Baby kangaroo poo could be the secret to stopping cows’ methane farts, researchers say

Baby kangaroo poo has a jumping start on methane-producing microbes in cow stomachs, it turns out.
Baby kangaroo poo has a jumping start on methane-producing microbes in cow stomachs, it turns out. Copyright Sebastian Kahnert/AP / Hans Lucas/Reuters
By Lottie Limb
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Livestock farming is the biggest human-caused source of methane. Scientists have come up with another way to tackle the gas.


Kangaroo poo could be a surprising ally in the fight against methane-spewing cow farts.

It may sound like science fiction from the brain of a 10 year old, but scientists at Washington State University are putting the roo poo to the test.

The researchers added a microbial culture made from baby kangaroo faeces plus a known methane inhibitor to a cow stomach simulator. The result? It produced acetic acid instead of methane.

Unlike the greenhouse gas, acetic acid isn’t emitted as flatulence and actually benefits cows by aiding muscle growth. So it’s something of a win-win situation.

But does it have real-world potential?

How greenhouse gassy are cows?

"Methane emissions from cows are a major contributor to greenhouse gases, and at the same time, people like to eat red meat," says Professor Birgitte Ahring, an author of the newly published research in the journal Biocatalysis and Agricultural Biotechnology.

"We have to find a way to mitigate this problem."

Methane is the second largest contributor to greenhouse gases after CO2, and is around 30 times more potent when it comes to heating up the atmosphere. Livestock farming is the world’s biggest human-caused source of this climate-wrecking gas.

It’s clear that cattle farming at its current scale is unsustainable. But as well as scrutinising the industry, some scientists are looking at how to tackle methane at its biological source.

Where have other methane-combatting measures gone wrong?

Everything from feeding cows seaweed, to fitting them with burp-inhibiting face masks and blasting their dung with artificial lightning has been tried - to varying degrees of success.

Attempts to feed the animals chemical inhibitors to stop methane production have, in the past, been thwarted by methane-producing bacteria becoming resistant to the chemicals.

Researchers have also tried to develop vaccines, reports SciDaily, but a cow's microbiome depends on where it's eating. There are far too many varieties of methane-producing bacteria worldwide for it to be effective.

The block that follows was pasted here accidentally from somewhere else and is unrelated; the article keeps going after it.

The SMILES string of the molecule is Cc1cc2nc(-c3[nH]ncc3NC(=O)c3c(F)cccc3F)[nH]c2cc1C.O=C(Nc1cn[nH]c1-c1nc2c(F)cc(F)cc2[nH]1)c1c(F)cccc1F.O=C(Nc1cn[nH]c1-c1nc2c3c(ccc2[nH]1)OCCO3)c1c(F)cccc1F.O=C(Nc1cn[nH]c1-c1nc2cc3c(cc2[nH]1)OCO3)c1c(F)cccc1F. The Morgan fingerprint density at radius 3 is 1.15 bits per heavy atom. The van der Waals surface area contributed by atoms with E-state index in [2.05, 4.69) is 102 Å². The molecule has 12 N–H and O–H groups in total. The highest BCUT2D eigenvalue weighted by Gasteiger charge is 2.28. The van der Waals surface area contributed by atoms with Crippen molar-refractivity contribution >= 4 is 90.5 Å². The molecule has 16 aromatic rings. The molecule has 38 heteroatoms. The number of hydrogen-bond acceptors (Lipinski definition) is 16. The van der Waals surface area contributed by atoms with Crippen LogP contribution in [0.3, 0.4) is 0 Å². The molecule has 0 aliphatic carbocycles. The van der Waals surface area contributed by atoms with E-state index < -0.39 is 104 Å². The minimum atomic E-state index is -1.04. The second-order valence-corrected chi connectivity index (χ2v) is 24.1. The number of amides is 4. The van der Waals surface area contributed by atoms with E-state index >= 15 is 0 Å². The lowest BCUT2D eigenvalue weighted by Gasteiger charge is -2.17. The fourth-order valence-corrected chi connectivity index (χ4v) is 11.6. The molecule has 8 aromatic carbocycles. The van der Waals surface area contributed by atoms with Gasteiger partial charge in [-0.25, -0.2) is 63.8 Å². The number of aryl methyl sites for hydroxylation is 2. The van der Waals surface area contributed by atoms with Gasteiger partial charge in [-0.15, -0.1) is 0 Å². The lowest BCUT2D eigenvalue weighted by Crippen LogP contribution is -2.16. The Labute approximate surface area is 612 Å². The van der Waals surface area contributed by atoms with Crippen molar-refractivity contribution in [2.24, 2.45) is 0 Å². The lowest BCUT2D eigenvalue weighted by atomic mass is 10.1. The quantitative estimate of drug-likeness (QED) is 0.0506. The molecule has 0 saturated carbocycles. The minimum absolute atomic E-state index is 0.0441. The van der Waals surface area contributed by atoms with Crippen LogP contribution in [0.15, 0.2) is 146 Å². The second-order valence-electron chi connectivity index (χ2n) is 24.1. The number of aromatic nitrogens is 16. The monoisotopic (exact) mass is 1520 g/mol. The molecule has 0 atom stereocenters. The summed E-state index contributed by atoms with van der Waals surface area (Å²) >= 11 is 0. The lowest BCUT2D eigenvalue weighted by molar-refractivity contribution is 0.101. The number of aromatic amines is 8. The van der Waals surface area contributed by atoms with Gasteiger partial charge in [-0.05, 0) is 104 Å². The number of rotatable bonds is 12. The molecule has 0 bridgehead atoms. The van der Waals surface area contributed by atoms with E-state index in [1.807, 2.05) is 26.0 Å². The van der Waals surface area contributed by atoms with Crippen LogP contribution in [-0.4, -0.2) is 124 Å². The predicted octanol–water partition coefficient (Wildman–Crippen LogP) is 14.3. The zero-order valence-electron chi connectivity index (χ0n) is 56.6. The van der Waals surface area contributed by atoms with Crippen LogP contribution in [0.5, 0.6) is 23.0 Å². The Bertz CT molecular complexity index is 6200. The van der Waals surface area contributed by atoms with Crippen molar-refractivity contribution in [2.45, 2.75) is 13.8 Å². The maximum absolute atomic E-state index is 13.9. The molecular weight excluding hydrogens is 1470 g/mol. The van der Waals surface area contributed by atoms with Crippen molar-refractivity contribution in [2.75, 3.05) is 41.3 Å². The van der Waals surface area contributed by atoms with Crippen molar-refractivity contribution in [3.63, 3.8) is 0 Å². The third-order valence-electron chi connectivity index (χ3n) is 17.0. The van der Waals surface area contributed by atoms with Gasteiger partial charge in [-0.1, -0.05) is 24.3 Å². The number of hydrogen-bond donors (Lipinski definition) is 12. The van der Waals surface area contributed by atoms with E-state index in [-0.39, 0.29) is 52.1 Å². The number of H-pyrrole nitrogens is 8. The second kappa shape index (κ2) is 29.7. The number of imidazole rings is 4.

The interventions can also negatively affect the animals' biological processes.

The WSU researchers study fermentation and anaerobic processes. They designed an artificial rumen - the largest stomach compartment in ruminant animals - to simulate cow digestion.

With many enzymes that are able to break down natural materials, rumens have "amazing abilities," says Ahring.

Where does kangaroo poo come in?

In their simulated stomach, researchers were missing an ingredient that could outcompete the methane-producing bacteria.

After learning that kangaroos have acetic acid-producing, rather than methane-producing, bacteria in their foregut, Ahring got her students to track down some of the marsupials.

Samples from the animals showed that the specialised acetic acid-producing process only occurred in baby kangaroos - not in adults.


As they couldn’t separate out specific bacteria that might be producing the acetic acid, the team used a stable mixed culture developed from the faeces of the baby kangaroo.

First, they had to reduce the methane-producing bacteria in their reactor with a specialised chemical. But after this step, the acetic acid bacteria successfully replaced the methane-producing microbes for several months and kept pace with their growth rate.

After successfully testing their system in the simulated rumen, the researchers hope to try it on real cows in the near future.

"It is a very good culture. I have no doubt it is promising," Ahring says.

"It could be really interesting to see if that culture could run for an extended period of time, so we would only have to inhibit the methane production from time to time. Then, it could actually be a practice."

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